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State v. Burnetts

Supreme Court of Arizona

April 3, 1956

STATE of Arizona, Appellee,
v.
Willie Mae BURNETTS, Appellant.

[80 Ariz. 209] Arthur M. Johnson, Phoenix, for appellant.

Robert Morrison, Atty. Gen., for appellee.

Page 378

UDALL, Justice.

Defendant Willie Mae Burnetts was charged with the crime of manslaughter, a felony. She plead not guilty and was thereafter placed on trial and convicted by a jury of the offense charged. After denying a motion for new trial the court sentenced the defendant to serve a term of not less than two nor more than four years in the State Penitentiary.

The sole question presented on this appeal is whether the lower court erred in denying the motion for new trial. Defendant relies upon the following 'incident'-which occurred approximately one [80 Ariz. 210] hour after jury had retired to deliberate upon their verdict-as being so prejudicial as to require a reversal. We set forth the trial judge's version of the incident, viz.:

The Court:

'At approximately 6:15 on the date the matter went to the jury, the bailiff, Mrs. Gibbons, in response to a call from the jury room came to my chambers and stated that the jurors desired to see Exhibit A. Shortly prior thereto this office had been informed by counsel for the defendant that they were leaving the telephone (sic) for dinner.

'I took it upon myself to go to the door of the jury room and stated to the jury that Exhibit A, the transcript of the preliminary hearing, had been withdrawn.

'A male member of the jury, whose identity I cannot recall, who was at the far end of the jury room next to the window, stated, 'We have a question: If we find the defendant guilty, can we write on the verdict that we recommend leniency?' Whereupon I stated that it could not be written on the verdict, but that an oral announcement could be made when the verdict was found, in Court.

'This statement was made in the presence of the entire jury since all of the jurors were between me and the juror who had asked the question.

'This happened at approximately 6:15. This jury did not reach a verdict until approximately 10:15 that same evening. I believe that is substantially the facts that you have with slight modifications.'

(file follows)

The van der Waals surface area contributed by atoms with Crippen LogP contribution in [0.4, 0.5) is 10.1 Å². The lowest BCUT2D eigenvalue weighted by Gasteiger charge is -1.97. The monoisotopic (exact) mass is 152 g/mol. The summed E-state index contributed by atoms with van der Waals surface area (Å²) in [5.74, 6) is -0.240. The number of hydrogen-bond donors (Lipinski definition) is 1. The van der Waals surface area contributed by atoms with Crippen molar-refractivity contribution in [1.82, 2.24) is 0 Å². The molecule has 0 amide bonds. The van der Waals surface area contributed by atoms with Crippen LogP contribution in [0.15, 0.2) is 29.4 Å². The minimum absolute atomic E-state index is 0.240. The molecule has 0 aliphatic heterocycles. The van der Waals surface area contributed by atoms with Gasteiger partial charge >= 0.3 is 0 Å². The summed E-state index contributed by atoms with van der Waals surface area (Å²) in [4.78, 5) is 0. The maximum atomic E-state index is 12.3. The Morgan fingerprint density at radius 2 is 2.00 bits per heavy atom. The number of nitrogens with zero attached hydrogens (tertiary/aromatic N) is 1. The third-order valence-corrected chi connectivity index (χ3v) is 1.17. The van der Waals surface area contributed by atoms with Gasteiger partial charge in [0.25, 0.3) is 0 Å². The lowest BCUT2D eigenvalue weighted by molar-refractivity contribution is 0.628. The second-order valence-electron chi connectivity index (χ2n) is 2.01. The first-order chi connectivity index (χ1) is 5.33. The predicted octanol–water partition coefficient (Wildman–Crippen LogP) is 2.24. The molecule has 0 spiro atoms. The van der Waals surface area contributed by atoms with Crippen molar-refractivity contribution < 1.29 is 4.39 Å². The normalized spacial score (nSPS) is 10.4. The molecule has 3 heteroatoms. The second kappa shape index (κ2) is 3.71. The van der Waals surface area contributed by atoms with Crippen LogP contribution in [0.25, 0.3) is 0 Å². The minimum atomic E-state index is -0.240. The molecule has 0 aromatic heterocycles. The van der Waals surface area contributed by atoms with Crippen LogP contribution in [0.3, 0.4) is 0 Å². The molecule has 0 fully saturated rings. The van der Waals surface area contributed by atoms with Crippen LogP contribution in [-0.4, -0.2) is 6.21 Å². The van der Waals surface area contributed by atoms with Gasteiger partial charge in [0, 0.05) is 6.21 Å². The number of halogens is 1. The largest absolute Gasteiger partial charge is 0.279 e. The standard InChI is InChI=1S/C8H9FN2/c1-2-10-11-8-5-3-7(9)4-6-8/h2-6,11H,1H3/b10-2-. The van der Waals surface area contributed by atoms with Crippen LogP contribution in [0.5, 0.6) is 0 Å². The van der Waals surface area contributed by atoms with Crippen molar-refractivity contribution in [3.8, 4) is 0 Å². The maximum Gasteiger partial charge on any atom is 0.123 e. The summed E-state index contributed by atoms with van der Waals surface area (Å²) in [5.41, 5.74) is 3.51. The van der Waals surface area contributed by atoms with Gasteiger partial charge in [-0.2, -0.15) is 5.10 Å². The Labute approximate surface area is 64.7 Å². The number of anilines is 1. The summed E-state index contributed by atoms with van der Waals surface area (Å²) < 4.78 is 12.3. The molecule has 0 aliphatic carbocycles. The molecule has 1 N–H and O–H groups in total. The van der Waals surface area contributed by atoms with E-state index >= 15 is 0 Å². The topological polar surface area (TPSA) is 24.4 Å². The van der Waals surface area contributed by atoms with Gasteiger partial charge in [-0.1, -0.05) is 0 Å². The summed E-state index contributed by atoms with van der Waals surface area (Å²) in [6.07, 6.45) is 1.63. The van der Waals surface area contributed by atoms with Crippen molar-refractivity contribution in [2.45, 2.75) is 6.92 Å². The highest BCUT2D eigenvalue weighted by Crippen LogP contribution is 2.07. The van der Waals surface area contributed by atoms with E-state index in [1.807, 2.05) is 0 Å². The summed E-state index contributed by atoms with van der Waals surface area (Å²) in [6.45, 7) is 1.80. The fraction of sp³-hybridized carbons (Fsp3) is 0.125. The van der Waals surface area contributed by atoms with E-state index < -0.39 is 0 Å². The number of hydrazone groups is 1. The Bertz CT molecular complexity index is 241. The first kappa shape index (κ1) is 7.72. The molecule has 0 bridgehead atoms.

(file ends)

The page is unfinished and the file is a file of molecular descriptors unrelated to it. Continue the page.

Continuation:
It is further conceded that no court reporter nor counsel for either the state or defendant were there present or knew anything about the occurrence until later. It seems that the defendant was then sitting across the hall some ten feet away from the door of the jury room but there is no showing she was aware of what was taking place.

It further appears from the minutes that at the time the verdict was received and recorded, the foreman of the jury '* * * states that it is the unanimous recommendation of the jury that leniency be shown the defendant'. Counsel for defendant then requested that the jury be polled, which was done.

In response to defendant's (appellant's) opening brief the Attorney General, in person, with commendable frankness has confessed error, stating:

'After reviewing all the authorities the State can come to only one conclusion: that it is reversible error for the trial judge in a criminal case to communicate with members of the jury after it has retired to deliberate, unless such communication is done in [80 Ariz. 211] open court in the presence of defendant and counsel.'

This statement may be a little broad but is, generally, in line with the prevailing rule on the subject. There can be no question but that in the discharge of his official duty, the place for the judge is on the bench. As to him, the law has closed the portals of the jury room, and he may not enter. Rule 281, ...


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